Recent paper on W. Hudson Bay polar bears includes new official sea ice freeze-up data

From Polar Bear Science

Even though it’s in graph form only, we finally have an update on sea ice freeze-up dates for Western Hudson Bay for 2016-2020 (but not breakup dates).

This graphed data published by Miller et al. 2022 extends by five years that published in 2017 by Castro de la Guardia and colleagues, which contained graphed data for breakup and freeze-up dates from 1979-2015 (with exact dates for 2005-2008 only).

It confirms a statement I made last month, that between 2016 and 2021 “there has been only one ‘late’ freeze-up year (2016)–but five very early ones.” Of course, 2021 was not included in this new dataset, so that would be “four very early ones” up to 2020.

Here it is, as part of Figure 2. The freeze-up data is upper left (a):

Here is that tiny panel (a) on its own, enlarged (a screencap from the pdf), showing the trend line from1991-2020:

Extracting numbers off graphs is time-consuming and often inaccurate, but apparently polar bear specialists don’t care: that is all the public and their colleagues are being given.

In the lists below, the first number is the year, the second number is the Julian day of the year (e.g. 313), and the third is the calendar date of the corresponding Julian day from the Miller paper vs. the de al Guardia paper. For the last five years, I’ve added my own assessment made at the time, and because this is a screencap, here are the links for my estimates: for 2020 (when bears were killing seals on offshore sea ice by 31 Oct), 2019201820172016. I didn’t transcribe all of the pre-2005 dates, only a select few.

Most of entries in the period of overlap between the two datasets are either identical or vary by only 1-3 days. However, those in bold vary by almost a week or more (e.g. 2008, 2011), even though there is no explanation in the Miller paper regarding why that would be so:


As you can see, the earliest freeze-up year was 1993 (although 1991, 1986, and 1978 were almost that early) and the latest apparently in 2016 (although 2009, 1998, and 1981 were almost as late depending on which dataset you look at).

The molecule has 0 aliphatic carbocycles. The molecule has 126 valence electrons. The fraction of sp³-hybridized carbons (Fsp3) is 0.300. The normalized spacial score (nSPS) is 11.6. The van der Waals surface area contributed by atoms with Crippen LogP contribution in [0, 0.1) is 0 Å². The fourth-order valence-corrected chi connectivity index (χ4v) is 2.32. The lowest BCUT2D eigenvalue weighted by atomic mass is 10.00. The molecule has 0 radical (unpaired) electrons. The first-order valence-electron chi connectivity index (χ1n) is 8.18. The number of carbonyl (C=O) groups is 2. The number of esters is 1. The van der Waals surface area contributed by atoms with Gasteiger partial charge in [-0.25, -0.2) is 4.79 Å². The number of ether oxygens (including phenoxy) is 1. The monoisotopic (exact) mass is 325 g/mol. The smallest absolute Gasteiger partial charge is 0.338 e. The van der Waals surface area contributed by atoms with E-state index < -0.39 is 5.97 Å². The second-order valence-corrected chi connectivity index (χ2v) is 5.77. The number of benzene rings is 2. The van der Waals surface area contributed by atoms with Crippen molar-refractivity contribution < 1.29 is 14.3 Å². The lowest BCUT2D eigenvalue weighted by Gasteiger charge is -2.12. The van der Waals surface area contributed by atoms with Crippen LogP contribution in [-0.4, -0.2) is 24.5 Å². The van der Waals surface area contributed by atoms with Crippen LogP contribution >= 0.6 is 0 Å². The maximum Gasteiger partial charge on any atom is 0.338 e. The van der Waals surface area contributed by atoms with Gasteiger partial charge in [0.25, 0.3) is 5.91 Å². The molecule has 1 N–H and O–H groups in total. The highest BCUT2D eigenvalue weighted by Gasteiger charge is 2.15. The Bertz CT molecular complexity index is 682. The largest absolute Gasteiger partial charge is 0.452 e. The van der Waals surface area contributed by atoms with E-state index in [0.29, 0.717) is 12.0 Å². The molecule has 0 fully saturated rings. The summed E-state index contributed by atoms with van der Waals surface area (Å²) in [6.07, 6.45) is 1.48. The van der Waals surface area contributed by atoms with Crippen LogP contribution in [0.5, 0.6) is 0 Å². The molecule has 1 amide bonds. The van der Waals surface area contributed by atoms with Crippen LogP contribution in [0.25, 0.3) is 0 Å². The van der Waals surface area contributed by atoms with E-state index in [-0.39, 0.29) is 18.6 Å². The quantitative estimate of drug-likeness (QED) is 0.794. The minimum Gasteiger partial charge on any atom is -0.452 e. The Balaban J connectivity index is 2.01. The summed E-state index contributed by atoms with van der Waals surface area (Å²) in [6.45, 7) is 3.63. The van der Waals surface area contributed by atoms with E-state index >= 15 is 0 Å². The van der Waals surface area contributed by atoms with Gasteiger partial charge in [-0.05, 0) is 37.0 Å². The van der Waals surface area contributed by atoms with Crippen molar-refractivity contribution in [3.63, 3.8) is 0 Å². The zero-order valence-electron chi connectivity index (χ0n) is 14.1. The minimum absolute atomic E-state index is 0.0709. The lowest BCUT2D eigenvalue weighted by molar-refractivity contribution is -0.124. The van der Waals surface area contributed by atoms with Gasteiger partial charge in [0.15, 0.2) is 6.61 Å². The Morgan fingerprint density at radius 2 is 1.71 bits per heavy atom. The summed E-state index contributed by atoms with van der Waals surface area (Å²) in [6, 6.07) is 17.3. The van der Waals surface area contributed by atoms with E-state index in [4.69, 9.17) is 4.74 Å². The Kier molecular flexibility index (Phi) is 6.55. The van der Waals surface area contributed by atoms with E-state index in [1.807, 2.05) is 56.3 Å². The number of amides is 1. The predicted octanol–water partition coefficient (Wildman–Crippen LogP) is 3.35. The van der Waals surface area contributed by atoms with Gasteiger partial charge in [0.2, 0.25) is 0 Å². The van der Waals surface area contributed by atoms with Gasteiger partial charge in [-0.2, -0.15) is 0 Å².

Given the potential error rate of 2-3 days either way, freeze-up was as early in 2020 as it had been in 1978, 1979, 1986, 1991, and 1993 (the earliest on record); freeze-up dates in 2017, 2018, and 2019 were the same as the average in the 1980s (de la Guardia et al. 2017).

Overall, Miller and colleagues found no temporal trend in sea ice or departure dates of polar bears from shore between 1991 and 2020, and perhaps counter-intuitively, that bears departed for the ice earlier in years when freeze-up was earlier.

This means WH sea ice coverage in the fall has not been ‘steadily declining’ over the last 30 years and polar bear have not been departing for the ice later and later in the season over that period, as many imply.

However, although the authors collected long-overdue data on body condition of females with cubs and independent juveniles, these values are reported only as a ‘vulnerability index’ which is impossible to compare with raw data collected in the 1970s and 1980s.

While these indices indicate that the body condition of females with cubs-of-the-year (but not those with yearling cubs) “declined over the last 30 years“, it is impossible to say by how much compared to detailed studies done prior to the 1990s (eg. Derocher and Stirling 1992, 1995; Ramsay and Stirling 1988) or to those used to justify classifying polar bears as ‘threatened’ on the US Endangered Species List (Regehr et al. 2007).